This article provides a selection of the most interesting ASA adjudications from December and a summary of the key issues considered in the adjudications.
This month the ASA considered a number of themes in its adjudications, including the use of studies to substantiate claims. In two of the decisions outlined below the ASA did not consider that it was sufficient for advertisers to rely upon unpublished studies carried out on a small numbers of participants. The ASA has also indicated that it may require evidence of ongoing or long-lasting product performance to substantiate efficacy claims.
HEALTH AND BEAUTY
1. Biomedical Laboratories, 1 December 2010 (one unpublished study of 22 participants was not sufficient to substantiate the advertiser’s robust efficacy claims)
2. Chefaro UK Ltd, 8 December 2010 (the ASA considered that a “100% effective” claim was a top parity, as opposed to a superiority claim).
COMPUTERS AND TELECOMMUNICATIONS
3. DSG Retail LTD t/a PC World, 1 December 2010 (in the overall context of the advert a female character choosing a pink product did not reinforce a negative gender stereotype)
4. Beetles UK Ltd t/a Danbury MotorCaravans, 8 December 2010 (the advertiser did not hold the required permissions to use a third party’s logo and therefore misleadingly implied that its product was endorsed by the third party)
5. Peugeot Motor Company plc, 22 December 2010 (the ASA was concerned that elements of a package were being described as “free” when it had not seen evidence that consumers could opt to decline the “free element” whilst paying the same overall package price)
6. Dean House plc t/a Betta Living, 8 December 2010 (the ASA considered the claim “Hurry Spring Sale Now On” implied that the sale was due to end imminently)
7. BSH Home Appliances Ltd t/a Bosch, 8 December 2010 (at the time at which the advert is published advertisers should hold documentary evidence to substantiate claims)
8. Argos Ltd, 1 December 2010 (relevant qualifications to claims must be highlighted; absolute claims should not be made if these are likely to mislead consumers)
9. Halewood International Ltd, 1 December 2010 (an advert containing “mild” sexual innuendos was acceptable as the innuendos were unlikely to be understood by young children)
10. Molson Coors Brewing Company (UK) Ltd, 8 December 2010 (“new” claim related to the advertiser’s innovative product, rather than new technology in the industry as a whole)
11. Reebok International Ltd, 1 December 2010 (one study of a small sample of participants which did not consider the long-term consequences of the use of the product did not suffice to prove absolute efficacy claims)
12. Airline Seat Company Ltd t/a/ Canadian Affair, 1 December 2010 (10% of seats were available at the advertised price, which the ASA considered was sufficient availability)
13. Dalton Group Ltd, 22 December 2010 (the ASA upheld complaints that imagery in an advert was demeaning to women, as they bore no relevance to the advertised service)
14. UK Loan Star.NET, 1 December 2010 (part of the advertiser’s URL misleadingly implied endorsement by a third party)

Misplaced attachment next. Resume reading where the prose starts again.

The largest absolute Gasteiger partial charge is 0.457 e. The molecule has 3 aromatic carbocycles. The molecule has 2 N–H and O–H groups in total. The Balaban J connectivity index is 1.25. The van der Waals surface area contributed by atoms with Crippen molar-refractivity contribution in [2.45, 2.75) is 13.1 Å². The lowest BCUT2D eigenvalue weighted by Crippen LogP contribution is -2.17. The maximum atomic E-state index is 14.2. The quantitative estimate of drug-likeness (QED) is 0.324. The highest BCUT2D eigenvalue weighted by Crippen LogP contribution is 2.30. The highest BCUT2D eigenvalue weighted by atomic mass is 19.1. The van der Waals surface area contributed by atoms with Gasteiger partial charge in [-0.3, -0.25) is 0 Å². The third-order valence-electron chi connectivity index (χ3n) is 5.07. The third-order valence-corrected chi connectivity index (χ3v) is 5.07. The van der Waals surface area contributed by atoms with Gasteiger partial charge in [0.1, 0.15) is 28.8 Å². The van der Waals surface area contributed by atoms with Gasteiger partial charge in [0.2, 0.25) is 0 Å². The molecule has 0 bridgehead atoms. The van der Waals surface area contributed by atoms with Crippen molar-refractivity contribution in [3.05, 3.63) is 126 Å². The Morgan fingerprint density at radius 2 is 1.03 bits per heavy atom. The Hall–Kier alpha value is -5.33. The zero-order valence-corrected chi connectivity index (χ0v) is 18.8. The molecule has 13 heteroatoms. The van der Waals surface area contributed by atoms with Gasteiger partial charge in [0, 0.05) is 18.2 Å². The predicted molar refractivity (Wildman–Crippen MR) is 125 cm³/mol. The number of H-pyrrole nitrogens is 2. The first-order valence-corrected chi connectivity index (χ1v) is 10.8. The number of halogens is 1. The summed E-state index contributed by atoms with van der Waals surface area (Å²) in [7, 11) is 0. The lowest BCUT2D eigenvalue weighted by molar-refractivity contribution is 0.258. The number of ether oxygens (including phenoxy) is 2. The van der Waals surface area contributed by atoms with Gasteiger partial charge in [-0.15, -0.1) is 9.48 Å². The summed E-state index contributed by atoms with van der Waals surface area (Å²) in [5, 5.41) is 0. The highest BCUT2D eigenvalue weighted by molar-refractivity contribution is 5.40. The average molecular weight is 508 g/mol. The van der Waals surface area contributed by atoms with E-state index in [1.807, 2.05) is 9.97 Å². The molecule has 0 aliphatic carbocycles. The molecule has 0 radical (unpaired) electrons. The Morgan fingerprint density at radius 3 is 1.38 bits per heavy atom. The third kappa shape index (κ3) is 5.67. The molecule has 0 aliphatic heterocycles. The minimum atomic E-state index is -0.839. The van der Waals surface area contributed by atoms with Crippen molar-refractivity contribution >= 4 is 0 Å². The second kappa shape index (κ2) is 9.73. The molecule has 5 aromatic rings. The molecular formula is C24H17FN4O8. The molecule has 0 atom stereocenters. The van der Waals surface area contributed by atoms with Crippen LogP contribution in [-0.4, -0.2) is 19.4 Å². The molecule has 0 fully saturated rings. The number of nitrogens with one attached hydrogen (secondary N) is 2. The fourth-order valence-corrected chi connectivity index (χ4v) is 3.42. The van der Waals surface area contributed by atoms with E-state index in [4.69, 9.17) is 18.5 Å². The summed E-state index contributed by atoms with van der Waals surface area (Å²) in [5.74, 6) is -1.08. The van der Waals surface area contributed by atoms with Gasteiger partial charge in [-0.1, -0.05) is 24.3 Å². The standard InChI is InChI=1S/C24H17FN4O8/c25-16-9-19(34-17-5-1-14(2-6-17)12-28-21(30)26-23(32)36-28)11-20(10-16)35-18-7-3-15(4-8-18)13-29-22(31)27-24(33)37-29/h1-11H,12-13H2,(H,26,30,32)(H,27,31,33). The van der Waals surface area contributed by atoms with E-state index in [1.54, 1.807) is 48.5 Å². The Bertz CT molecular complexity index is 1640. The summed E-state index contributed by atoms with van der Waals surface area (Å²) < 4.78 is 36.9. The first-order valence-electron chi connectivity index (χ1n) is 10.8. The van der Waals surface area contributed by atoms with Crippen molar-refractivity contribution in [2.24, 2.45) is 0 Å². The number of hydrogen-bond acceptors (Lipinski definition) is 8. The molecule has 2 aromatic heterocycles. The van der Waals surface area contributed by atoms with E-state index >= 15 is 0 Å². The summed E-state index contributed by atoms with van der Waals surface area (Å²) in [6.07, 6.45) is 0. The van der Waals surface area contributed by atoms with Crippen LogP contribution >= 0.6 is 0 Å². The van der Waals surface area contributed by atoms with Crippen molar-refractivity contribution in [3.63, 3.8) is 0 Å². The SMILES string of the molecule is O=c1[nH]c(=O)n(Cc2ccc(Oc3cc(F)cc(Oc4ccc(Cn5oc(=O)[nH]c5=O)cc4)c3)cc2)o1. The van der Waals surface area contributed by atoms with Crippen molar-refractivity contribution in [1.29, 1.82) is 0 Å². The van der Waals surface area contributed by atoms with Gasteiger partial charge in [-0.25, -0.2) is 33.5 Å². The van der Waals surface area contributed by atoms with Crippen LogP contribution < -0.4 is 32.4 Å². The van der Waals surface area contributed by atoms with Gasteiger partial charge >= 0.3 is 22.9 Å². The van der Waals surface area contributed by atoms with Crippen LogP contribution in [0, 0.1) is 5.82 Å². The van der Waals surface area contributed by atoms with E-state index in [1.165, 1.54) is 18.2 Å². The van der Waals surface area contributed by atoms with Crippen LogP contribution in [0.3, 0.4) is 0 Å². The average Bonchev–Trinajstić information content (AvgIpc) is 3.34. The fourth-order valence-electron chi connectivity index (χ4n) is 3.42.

15. The Smile Train UK, 8 December 2010 (the ASA considered the use of phrases “can help” and “could also help” and considered the substantiation of claims which could be interpreted in many ways by consumers)
HEALTH AND BEAUTY
1. Biomedical Laboratories, 1 December 2010
A leaflet promoting an underwear garment claimed to reduce wearers’ cellulite by increasing circulation and breaking down fatty deposits. The leaflet made a number of efficacy claims including that the garment could break down cellulite, improve circulation, improve lymphatic drainage, and reduce the circumference of body parts in the long term. It included testimonials from wearers who claimed that they had lost between one and two inches from various body parts.
One complainant believed that the efficacy claims in the advert could not be substantiated and therefore were misleading. The complainant also challenged whether the references to body sizes in the advert implied that the garment could help users lose weight.
The ASA upheld the complaints. It noted that the advertiser had provided clinical trial evidence consisting of one unpublished study of 22 participants. The ASA did not consider that one such study, together with “anecdotal evidence” in a newspaper article was sufficient to prove strong efficacy claims. Further, the participants did not report on the long-term effect of wearing the garments. The ASA considered that a robust body of evidence was required to substantiate the efficacy claims and concluded that the advertiser had not provided such evidence. The ASA also considered that the wording in the leaflet “… helps remodel your figure… without the stress of dieting” implied that the product would achieve the same outcome as a diet and that this, together with the references to body parts in the testimonials, implied that the product could cause weight reduction.
This adjudication serves as a reminder that advertisers must hold robust evidence to substantiate efficacy claims. In this case the ASA did not consider that one unpublished study of 22 participants which did not consider the long-term effects of wearing the product was sufficient; advertisers should bear in mind that studies and trials should comprise of an appropriate number of participants, and should also ensure that their methodology is appropriate to demonstrate the claims being made.